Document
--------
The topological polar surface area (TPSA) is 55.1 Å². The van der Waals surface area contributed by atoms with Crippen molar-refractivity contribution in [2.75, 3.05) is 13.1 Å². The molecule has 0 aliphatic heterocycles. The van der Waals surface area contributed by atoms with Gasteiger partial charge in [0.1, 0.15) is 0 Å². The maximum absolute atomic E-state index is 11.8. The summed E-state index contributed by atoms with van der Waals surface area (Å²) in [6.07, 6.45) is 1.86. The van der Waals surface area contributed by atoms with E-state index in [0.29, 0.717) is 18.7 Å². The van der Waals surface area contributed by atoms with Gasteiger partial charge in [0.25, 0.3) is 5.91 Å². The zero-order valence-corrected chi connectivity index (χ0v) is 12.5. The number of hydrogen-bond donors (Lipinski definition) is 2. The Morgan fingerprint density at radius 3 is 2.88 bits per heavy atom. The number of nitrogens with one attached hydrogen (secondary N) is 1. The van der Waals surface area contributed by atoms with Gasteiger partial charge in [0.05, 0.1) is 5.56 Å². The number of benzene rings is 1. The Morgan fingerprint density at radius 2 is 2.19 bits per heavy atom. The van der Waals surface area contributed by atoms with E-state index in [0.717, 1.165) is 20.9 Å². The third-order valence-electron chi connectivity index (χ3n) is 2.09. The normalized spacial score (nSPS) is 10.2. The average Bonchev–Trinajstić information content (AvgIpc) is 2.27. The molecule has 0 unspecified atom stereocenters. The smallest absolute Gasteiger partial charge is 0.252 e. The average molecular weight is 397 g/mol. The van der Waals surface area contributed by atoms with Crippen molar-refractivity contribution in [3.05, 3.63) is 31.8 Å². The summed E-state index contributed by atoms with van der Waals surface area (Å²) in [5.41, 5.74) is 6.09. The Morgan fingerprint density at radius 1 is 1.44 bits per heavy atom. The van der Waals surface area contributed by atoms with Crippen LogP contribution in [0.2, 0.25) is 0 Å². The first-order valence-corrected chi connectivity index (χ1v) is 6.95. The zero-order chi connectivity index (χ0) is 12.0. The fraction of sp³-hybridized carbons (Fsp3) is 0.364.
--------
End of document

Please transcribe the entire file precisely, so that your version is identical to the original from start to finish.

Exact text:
The topological polar surface area (TPSA) is 55.1 Å². The van der Waals surface area contributed by atoms with Crippen molar-refractivity contribution in [2.75, 3.05) is 13.1 Å². The molecule has 0 aliphatic heterocycles. The van der Waals surface area contributed by atoms with Gasteiger partial charge in [0.1, 0.15) is 0 Å². The maximum absolute atomic E-state index is 11.8. The summed E-state index contributed by atoms with van der Waals surface area (Å²) in [6.07, 6.45) is 1.86. The van der Waals surface area contributed by atoms with E-state index in [0.29, 0.717) is 18.7 Å². The van der Waals surface area contributed by atoms with Gasteiger partial charge in [0.25, 0.3) is 5.91 Å². The zero-order valence-corrected chi connectivity index (χ0v) is 12.5. The number of hydrogen-bond donors (Lipinski definition) is 2. The Morgan fingerprint density at radius 3 is 2.88 bits per heavy atom. The number of nitrogens with one attached hydrogen (secondary N) is 1. The van der Waals surface area contributed by atoms with Gasteiger partial charge in [0.05, 0.1) is 5.56 Å². The number of benzene rings is 1. The Morgan fingerprint density at radius 2 is 2.19 bits per heavy atom. The van der Waals surface area contributed by atoms with E-state index in [0.717, 1.165) is 20.9 Å². The third-order valence-electron chi connectivity index (χ3n) is 2.09. The normalized spacial score (nSPS) is 10.2. The average Bonchev–Trinajstić information content (AvgIpc) is 2.27. The molecule has 0 unspecified atom stereocenters. The smallest absolute Gasteiger partial charge is 0.252 e. The average molecular weight is 397 g/mol. The van der Waals surface area contributed by atoms with Crippen molar-refractivity contribution in [3.05, 3.63) is 31.8 Å². The summed E-state index contributed by atoms with van der Waals surface area (Å²) in [5.41, 5.74) is 6.09. The Morgan fingerprint density at radius 1 is 1.44 bits per heavy atom. The van der Waals surface area contributed by atoms with Crippen LogP contribution in [0.2, 0.25) is 0 Å². The first-order valence-corrected chi connectivity index (χ1v) is 6.95. The zero-order chi connectivity index (χ0) is 12.0. The fraction of sp³-hybridized carbons (Fsp3) is 0.364.